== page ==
Friday, January 21, 2011

Terrapin Big Daddy Vlady's Russian Imperial Stout

After drinking a French sour ale, Henry, Kevin and I decided to do something completely different for our second review - a Russian imperial stout made down south by the Terrapin Brewing Company. "Big Daddy Vlady's RIS" was sent to me from Mark "BikeBeerBBQ" of (thanks, Mark!). As stauch capitalists, we take some well-deserved shots at the beer's glorification of a socialist/communist dictator. Let's just say that if Mark hadn't sent me this beer I never would have bought it myself. But anyway, this was a really fun review to shoot and unfortunately, the last time the three of us will do a beer review together for a while (possibly ever).

   AROMA 7/10   APPEARANCE 4/5   TASTE 7/10   PALATE 3/5   OVERALL 15/20
Chad9976 (621) - Albany, USA - JAN 21, 2011
What’s in a name? Well, if you name something after notorious dictators it’s quite a big deal I’d say. That’s why I was reluctant to review Terrapin’s Big Daddy Vlady’s Russian Imperial Stout. I’d like to believe the entire name, label and marketing for this beer is meant to be a light-hearted satire of some sort, but frankly, there’s really NOTHING funny about glorifying a dictator whose political ideology has lead to the deaths of over 100 million people in multiple countries around the globe. Of course, the media never bats an eye when communists are depicted in ways like this. However, if a brewery was to come up with a Hitler Hefeweizen it would cause an international outrage.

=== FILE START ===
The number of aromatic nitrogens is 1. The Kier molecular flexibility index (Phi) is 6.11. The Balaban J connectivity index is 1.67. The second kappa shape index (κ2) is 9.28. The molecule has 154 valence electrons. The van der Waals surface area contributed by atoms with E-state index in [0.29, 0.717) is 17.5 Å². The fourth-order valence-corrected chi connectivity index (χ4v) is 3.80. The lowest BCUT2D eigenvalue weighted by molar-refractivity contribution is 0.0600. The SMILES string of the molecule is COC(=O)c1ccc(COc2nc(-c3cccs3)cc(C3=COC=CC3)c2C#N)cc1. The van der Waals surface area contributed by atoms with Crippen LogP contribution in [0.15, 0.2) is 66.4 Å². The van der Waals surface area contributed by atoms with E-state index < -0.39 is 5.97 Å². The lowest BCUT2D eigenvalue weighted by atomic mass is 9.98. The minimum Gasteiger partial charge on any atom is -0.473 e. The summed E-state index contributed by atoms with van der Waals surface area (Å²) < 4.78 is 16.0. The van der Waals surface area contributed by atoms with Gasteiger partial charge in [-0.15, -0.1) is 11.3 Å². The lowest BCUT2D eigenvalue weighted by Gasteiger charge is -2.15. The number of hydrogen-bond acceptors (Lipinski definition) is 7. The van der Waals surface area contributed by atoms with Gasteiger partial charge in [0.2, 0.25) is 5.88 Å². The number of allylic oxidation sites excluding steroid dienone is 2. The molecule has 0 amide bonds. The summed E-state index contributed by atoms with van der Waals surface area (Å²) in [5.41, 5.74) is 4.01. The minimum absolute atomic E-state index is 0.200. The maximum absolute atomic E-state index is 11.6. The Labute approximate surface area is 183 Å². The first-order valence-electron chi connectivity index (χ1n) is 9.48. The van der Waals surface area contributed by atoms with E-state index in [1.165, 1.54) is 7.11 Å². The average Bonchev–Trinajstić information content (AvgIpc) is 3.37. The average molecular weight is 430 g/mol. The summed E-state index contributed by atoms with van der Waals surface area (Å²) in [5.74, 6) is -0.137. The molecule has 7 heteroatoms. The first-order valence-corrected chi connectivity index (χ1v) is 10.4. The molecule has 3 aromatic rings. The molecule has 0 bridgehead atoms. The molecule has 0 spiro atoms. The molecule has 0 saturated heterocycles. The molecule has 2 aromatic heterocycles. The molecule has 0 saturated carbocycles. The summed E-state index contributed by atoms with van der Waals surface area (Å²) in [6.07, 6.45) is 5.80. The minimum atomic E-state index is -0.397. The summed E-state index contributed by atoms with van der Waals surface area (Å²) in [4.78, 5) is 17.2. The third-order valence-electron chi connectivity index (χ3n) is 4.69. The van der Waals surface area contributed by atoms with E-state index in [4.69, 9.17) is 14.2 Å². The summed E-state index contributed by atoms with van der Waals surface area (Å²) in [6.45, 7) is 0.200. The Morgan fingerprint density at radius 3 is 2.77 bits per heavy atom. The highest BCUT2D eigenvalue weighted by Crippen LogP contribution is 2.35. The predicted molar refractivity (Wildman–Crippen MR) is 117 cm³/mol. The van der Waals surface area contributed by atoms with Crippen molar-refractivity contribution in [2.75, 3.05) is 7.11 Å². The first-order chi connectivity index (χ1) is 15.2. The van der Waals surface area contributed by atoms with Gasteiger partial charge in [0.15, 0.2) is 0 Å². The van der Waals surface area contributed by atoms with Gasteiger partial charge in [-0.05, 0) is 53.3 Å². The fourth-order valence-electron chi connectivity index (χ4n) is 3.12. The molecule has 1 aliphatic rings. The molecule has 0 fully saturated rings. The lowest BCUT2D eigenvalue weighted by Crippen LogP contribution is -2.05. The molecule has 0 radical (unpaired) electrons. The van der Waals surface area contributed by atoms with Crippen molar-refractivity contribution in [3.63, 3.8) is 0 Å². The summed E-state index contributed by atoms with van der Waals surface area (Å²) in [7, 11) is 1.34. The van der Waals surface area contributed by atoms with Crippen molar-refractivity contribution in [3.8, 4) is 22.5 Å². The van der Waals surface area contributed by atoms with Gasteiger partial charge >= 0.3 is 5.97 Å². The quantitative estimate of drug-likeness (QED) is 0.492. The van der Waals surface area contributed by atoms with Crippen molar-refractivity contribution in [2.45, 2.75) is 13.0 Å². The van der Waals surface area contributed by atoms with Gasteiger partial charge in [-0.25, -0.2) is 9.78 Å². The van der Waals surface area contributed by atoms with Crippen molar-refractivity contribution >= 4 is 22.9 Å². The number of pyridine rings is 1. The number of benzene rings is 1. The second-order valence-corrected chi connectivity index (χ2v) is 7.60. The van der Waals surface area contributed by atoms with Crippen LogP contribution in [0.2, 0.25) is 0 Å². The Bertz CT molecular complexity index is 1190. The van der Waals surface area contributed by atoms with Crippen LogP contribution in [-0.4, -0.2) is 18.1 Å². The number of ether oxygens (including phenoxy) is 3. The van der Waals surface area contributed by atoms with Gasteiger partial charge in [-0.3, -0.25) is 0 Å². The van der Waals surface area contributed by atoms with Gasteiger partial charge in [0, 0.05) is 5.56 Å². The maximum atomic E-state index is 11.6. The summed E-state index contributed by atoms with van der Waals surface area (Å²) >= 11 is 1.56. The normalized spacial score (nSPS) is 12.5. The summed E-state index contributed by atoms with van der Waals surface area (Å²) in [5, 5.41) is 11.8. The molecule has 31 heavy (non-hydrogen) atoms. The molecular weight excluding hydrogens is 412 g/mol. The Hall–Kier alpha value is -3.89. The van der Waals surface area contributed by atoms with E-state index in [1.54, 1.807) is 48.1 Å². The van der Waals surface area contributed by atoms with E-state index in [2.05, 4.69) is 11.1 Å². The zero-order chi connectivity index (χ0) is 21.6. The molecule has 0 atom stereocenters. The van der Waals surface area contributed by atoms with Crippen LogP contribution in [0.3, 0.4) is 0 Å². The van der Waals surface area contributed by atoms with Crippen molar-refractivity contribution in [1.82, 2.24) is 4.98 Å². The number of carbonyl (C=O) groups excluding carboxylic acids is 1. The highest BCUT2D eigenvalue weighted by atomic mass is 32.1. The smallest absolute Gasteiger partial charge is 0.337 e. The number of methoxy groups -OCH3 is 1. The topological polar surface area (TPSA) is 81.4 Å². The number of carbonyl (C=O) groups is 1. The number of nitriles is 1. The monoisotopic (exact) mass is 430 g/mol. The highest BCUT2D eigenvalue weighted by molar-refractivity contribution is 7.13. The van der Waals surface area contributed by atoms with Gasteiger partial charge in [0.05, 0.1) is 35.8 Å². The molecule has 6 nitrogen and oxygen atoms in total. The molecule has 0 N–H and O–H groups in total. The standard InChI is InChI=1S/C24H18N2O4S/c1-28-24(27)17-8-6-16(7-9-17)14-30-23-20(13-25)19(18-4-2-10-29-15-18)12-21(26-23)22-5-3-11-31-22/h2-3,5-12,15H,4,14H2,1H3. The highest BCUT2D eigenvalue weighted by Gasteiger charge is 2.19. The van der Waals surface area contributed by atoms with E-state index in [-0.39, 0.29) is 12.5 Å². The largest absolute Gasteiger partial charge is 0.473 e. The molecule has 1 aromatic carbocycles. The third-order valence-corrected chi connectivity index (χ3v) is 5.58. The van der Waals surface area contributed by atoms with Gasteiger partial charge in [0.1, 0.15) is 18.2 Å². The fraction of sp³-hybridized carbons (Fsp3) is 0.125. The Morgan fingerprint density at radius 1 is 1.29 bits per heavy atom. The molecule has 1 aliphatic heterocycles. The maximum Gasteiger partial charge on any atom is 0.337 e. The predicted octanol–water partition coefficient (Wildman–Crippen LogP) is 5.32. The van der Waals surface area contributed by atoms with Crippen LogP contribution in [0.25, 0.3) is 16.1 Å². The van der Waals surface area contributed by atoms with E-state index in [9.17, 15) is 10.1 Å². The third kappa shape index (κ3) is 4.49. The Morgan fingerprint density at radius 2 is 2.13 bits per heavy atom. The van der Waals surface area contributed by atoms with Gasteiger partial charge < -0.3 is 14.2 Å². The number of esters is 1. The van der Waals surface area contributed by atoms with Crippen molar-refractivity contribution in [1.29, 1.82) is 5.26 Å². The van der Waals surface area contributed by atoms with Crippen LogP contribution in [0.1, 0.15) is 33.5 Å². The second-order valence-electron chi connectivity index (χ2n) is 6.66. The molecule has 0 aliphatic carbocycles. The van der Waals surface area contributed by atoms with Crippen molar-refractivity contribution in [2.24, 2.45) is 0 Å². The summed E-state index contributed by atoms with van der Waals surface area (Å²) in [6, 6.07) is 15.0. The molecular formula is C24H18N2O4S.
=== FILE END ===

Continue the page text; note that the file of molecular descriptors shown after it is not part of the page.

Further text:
Let’s just say that if this beer hadn’t been sent to me from a friend I never would have bought it, drank it or reviewed it. But since it was a gift, I’ll show my appreciation by doing so. What’s more, I’ll have to admit this is actually a pretty good beer!

I split a 22oz bomber with two friends, we each poured our servings into tulip glasses.

Appearance: Black as night, although seemingly thinner than your usual RIS. Only the slightest hint of ruby red, otherwise pitch black. I got a one-finger, tan, creamy head. It stuck around for a while and left minor lacing on the glass.

Smell: Espresso and semi-sweet chocolate. Deeply roasted coffee and barley. Some alcohol which later gives way to a sour, solvent-like smell. Distinct sour red grape scent as well, but not too strong.

Taste: Up front it’s a strong palate of espresso and bitter dark chocolate followed by a red wine taste. Very robust at first, but quickly mellows out. This drinks more like a coffee stout than an RIS, but without the dry bitterness that usually comes with a coffee beer. There’s a slight dairy quality, too. The beer becomes a little more sour as it warms, but remains tasty throughout.

Mouthfeel: Surprisingly creamy for a beer of the style. Only medium-bodied for such a statistically big beer. Bitterness lingers on the tongue momentarily.

Drinkability: For 10.25% ABV this beer definitely does not taste or drink like it. Little to no alcohol burn, even as it warms.

Overall,  a very good dessert beer, but difficult to enjoy more than a single serving.

Grade: 8/10

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